The Hormel Institute Scientists Publish Research That Could Lead to New Treatments and Prevention of a Group of Rare Diseases

AUSTIN, Minn. – The Hormel Institute’s Rafael Contreras-Galindo, PhD, Assistant Professor and leader of the Genome Instability and Chromosome Biology research section, has published a major discovery in scleroderma. Scleroderma is a group of rare diseases that can be fatal. Problems arise in the blood vessels and internal organs, often also associated with hardening and tightening of the skin.

Dr. Contreras-Galindo’s team has shed important new light on how scar tissue forms in scleroderma, a process known as fibrosis. The research article is entitled “Centromere defects, chromosome instability, and cGAS-STING activation in systemic sclerosis” and was published in the prestigious research journal Nature Communications.

“Decades ago, scientists discovered that scleroderma patients produce anti-centromere antibodies (ACAs). While ACAs have been a helpful diagnostic tool for Scleroderma disease progression, the mechanism of ACA production in Scleroderma has not been thoroughly explored,” said The Hormel Institute’s Souren Paul, PhD, who served as first author on this article. “This research study is the first to characterize centromere defects, ACA production, and fibrosis in scleroderma.”

This research advances our understanding of how scleroderma develops and highlights a new opportunity for treatment of the disease.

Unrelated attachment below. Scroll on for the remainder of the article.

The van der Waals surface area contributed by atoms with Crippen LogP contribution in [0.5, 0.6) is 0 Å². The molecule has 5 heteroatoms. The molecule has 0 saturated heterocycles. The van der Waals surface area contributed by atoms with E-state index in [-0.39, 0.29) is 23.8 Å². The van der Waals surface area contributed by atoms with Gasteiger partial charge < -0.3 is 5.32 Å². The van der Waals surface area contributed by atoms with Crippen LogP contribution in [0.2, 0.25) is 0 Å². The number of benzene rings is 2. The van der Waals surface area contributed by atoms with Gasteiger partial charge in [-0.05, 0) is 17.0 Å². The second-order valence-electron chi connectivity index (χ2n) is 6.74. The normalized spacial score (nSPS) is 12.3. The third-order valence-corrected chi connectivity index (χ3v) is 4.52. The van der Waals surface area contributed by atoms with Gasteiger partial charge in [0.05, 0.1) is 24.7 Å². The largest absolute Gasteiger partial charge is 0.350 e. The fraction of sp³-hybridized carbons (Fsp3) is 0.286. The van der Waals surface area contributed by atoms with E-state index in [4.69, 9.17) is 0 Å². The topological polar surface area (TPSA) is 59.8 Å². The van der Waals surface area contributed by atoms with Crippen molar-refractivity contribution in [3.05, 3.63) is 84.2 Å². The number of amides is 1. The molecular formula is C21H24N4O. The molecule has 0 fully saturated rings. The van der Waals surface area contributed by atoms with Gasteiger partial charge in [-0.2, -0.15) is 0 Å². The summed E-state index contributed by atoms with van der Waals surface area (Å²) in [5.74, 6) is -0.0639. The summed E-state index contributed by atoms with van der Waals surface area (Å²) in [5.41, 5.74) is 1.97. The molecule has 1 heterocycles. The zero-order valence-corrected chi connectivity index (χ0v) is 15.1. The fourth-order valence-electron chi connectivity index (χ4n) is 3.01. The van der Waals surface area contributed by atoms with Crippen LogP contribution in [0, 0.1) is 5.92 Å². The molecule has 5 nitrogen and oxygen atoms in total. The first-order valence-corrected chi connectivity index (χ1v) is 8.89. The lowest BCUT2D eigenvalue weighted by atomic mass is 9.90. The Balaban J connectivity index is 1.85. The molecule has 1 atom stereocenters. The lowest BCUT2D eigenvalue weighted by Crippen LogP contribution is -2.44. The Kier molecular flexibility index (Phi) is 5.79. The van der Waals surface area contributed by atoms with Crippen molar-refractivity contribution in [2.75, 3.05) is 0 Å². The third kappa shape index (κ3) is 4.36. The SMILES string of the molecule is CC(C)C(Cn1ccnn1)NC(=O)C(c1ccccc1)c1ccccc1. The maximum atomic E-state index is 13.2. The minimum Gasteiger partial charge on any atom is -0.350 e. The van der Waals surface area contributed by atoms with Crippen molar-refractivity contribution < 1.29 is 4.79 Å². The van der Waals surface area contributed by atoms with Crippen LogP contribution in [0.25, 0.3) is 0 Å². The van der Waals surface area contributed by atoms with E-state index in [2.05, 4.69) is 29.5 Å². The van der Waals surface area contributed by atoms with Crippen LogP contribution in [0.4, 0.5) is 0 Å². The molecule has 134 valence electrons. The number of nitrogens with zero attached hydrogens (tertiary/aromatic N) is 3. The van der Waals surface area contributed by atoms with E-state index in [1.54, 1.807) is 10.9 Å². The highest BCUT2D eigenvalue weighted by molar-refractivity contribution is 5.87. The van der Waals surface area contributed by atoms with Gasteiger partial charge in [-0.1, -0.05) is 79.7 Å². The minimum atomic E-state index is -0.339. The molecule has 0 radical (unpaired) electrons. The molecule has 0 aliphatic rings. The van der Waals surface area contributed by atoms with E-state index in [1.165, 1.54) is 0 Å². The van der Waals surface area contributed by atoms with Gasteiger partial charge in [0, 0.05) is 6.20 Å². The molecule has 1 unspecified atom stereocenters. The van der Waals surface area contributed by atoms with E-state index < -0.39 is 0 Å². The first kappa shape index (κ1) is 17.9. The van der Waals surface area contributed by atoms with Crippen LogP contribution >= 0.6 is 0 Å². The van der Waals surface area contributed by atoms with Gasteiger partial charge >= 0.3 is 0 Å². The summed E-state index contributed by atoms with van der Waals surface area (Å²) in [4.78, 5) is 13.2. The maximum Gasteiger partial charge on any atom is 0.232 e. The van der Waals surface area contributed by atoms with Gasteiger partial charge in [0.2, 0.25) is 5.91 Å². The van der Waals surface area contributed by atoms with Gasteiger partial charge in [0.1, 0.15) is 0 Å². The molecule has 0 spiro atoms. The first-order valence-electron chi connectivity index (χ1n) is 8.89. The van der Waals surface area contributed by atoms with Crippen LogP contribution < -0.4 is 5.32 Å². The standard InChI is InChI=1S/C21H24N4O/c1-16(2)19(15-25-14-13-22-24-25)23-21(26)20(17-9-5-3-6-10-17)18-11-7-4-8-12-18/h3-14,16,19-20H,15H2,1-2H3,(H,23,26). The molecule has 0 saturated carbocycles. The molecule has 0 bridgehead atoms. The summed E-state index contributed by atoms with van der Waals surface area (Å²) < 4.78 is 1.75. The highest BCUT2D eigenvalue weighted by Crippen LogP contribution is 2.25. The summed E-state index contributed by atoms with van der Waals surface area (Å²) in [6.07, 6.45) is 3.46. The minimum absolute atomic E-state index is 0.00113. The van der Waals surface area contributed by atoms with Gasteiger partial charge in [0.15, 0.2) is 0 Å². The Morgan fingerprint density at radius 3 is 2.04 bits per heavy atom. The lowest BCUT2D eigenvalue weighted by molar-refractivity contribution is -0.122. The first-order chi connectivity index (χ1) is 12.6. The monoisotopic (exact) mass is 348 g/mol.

“Uncovering the origins of fibrosis in scleroderma skin cells puts us closer to prevention and early treatment. This research is a breakthrough not only for scleroderma, but for other autoimmune and fibrotic diseases as well,” said Dr. Contreras-Galindo.

This research was supported by the National Scleroderma Foundation.

The full paper is available here: https://www.nature.com/articles/s41467-022-34775-8

ABOUT THE HORMEL INSTITUTE
The Hormel Institute is an independent biomedical research department within the University of Minnesota’s Office of the Vice President for Research. Collaborative research partners include Masonic Cancer Center UMN (a Comprehensive Cancer Center as designated by the National Cancer Institute, N.I.H.), Mayo Clinic, and many other leading research centers worldwide. The Hormel Institute, which tripled in size in 2008 and doubled again in size in 2016, is home to some of the world’s most cutting-edge research technologies and expert scientists. Over the next few years, The Hormel Institute will broaden its impact through innovative, world class research in its quest to improve human health.